Julie and Scott were full of insightful ideas on their live choozlechat last month, and they offered a few takeaways and tools that product managers employ to communicate at a high level that we wanted to share with everyone to consider when they begin planning and communicating with teams.

T-shirt sizing:

This is a simple tool used to get a fast understanding of the level of effort required for any given initiative, feature, or task. Most everybody knows how t-shirts work. Small, medium, and large. For specialized positions with unique goals, it can be difficult to understand the work they put into a particular goal. By sharing a t-shirt size of a project or milestone it becomes easier to say, this is a large lift for our team, or, this process can be quick, call it a small.

User stories:

Context is everything to product managers. User stories allow product managers to convey context in real-life terms to other team members who aren’t fully exposed to the user’s experience. User stories can be a living document throughout a product’s life, detailing an accurate persona of who is being served by the product. These stories are a great way to continue asking detailed questions. Who are we talking to? What problem are they facing? What do they want to achieve? How do we know when it’s complete? User stories can help break down issues into smaller chunks when building solutions, but ultimately display the value being provided to the user throughout, ensuring that they are central at every point.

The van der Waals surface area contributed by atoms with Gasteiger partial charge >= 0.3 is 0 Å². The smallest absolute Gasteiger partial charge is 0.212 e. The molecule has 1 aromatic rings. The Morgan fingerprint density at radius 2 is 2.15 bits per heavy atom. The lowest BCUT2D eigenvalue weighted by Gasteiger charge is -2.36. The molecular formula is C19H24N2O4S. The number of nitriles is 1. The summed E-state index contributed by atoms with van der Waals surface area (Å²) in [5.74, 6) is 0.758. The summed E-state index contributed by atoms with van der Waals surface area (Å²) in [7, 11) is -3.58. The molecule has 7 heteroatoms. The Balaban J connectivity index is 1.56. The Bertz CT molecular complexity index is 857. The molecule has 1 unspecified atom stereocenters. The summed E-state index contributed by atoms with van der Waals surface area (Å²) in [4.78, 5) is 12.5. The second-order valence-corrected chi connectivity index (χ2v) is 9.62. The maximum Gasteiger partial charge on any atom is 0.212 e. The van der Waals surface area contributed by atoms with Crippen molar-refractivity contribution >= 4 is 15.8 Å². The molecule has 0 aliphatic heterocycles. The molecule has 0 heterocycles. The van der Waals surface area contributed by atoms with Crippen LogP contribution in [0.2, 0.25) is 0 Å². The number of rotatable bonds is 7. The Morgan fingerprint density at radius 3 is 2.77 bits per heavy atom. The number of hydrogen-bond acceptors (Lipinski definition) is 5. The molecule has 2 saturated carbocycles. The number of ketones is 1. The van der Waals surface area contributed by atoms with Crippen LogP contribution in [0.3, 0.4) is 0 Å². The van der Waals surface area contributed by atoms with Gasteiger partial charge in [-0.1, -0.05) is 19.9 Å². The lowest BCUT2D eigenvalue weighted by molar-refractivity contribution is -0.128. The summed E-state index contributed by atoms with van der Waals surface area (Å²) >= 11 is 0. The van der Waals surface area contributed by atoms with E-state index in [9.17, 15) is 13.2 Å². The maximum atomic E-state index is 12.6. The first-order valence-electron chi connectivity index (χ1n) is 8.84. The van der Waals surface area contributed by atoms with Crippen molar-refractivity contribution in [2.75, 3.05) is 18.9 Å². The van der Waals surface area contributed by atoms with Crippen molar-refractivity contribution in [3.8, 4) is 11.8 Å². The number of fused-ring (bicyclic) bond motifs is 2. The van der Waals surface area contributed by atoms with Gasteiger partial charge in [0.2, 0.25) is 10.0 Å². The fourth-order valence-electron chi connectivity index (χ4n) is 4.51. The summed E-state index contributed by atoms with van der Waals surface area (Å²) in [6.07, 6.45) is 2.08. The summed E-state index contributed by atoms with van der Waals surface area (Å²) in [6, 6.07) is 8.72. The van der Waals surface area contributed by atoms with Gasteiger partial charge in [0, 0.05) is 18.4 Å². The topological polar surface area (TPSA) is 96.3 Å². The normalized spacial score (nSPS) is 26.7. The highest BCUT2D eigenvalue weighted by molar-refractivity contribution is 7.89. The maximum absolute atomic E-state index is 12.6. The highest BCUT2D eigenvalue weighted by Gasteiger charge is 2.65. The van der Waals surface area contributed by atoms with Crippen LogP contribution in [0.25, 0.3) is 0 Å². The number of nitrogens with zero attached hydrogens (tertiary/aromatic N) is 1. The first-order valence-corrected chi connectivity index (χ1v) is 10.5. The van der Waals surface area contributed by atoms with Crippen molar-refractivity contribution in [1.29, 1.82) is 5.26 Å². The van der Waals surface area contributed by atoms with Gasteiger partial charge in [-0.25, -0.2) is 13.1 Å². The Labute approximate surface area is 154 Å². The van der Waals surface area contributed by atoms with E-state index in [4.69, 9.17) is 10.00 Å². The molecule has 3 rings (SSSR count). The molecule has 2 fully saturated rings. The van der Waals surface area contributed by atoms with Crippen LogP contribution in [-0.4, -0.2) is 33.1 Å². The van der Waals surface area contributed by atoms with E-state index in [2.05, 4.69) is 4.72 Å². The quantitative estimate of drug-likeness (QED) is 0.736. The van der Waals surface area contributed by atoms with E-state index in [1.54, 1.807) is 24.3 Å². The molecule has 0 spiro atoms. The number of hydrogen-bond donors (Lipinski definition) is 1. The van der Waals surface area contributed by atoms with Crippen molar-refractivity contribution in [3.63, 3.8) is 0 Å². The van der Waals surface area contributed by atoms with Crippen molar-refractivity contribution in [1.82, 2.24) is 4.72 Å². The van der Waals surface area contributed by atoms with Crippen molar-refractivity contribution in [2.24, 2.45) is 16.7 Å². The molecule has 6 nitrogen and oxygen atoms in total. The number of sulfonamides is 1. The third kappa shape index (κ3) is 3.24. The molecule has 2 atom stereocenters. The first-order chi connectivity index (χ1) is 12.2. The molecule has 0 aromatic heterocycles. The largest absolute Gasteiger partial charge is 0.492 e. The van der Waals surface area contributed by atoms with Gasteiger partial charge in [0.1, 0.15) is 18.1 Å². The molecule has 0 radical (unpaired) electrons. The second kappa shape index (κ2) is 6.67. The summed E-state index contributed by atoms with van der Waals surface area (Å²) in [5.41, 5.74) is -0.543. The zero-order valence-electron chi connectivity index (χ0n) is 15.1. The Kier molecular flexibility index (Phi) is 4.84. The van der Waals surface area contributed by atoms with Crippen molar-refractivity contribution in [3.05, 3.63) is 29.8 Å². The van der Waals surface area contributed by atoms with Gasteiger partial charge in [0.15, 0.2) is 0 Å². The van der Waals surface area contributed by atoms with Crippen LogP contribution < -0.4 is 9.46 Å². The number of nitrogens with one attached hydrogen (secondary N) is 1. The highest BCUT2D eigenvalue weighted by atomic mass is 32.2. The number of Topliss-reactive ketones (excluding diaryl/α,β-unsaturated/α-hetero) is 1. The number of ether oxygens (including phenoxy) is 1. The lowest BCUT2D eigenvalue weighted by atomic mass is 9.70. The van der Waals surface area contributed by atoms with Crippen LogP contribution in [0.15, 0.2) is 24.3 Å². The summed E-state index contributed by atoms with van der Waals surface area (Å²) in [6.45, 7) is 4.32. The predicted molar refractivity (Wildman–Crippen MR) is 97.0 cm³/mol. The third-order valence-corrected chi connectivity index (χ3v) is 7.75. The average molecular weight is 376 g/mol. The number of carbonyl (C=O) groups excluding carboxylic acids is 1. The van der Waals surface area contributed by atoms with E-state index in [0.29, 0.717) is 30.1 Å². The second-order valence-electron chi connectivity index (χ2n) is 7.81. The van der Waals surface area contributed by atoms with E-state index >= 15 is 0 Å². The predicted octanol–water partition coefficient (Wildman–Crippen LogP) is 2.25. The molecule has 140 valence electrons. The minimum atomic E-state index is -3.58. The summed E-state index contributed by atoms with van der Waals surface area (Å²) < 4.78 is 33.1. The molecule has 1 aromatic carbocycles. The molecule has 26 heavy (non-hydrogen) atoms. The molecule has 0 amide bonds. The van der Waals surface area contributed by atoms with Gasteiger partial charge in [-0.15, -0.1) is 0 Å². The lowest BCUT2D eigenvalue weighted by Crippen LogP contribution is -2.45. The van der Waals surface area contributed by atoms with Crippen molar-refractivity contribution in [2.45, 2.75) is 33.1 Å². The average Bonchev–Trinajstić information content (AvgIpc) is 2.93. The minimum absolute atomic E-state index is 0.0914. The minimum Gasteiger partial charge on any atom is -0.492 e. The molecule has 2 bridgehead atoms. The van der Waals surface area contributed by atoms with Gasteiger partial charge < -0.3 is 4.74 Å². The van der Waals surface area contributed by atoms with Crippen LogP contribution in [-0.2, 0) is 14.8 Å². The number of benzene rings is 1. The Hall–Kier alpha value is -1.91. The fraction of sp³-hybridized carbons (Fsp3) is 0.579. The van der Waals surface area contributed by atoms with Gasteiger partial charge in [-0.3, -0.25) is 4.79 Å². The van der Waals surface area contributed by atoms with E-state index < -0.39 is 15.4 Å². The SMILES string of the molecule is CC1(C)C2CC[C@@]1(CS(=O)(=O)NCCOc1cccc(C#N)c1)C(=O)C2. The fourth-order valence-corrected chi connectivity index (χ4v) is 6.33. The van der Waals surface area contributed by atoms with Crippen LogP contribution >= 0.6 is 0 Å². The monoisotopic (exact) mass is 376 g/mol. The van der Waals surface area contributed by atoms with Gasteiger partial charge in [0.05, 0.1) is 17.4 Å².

Build, measure, learn:

This is a simple three-step process that Scott encourages in everyday life. By taking on this testing mentality anything can become more simple to learn from and track your results. At every round of development, step back and measure your result, take in your feedback, and really try to learn what it is telling you.

No matter where you are in a company, you can learn a lot from your product management team. Collaboration and open communication can be vital to your success when working with others as well as across departments.

About the author:

Zack is a Content Specialist at Choozle – Easy Digital Advertising®. Always learning and connecting the dots, Zack helps translate some of the tougher answers to simple questions marketers ask themselves. Outside of the office, Zack loves hunting for old vinyl to add to his collection and picking up garbage on his favorite walking trails.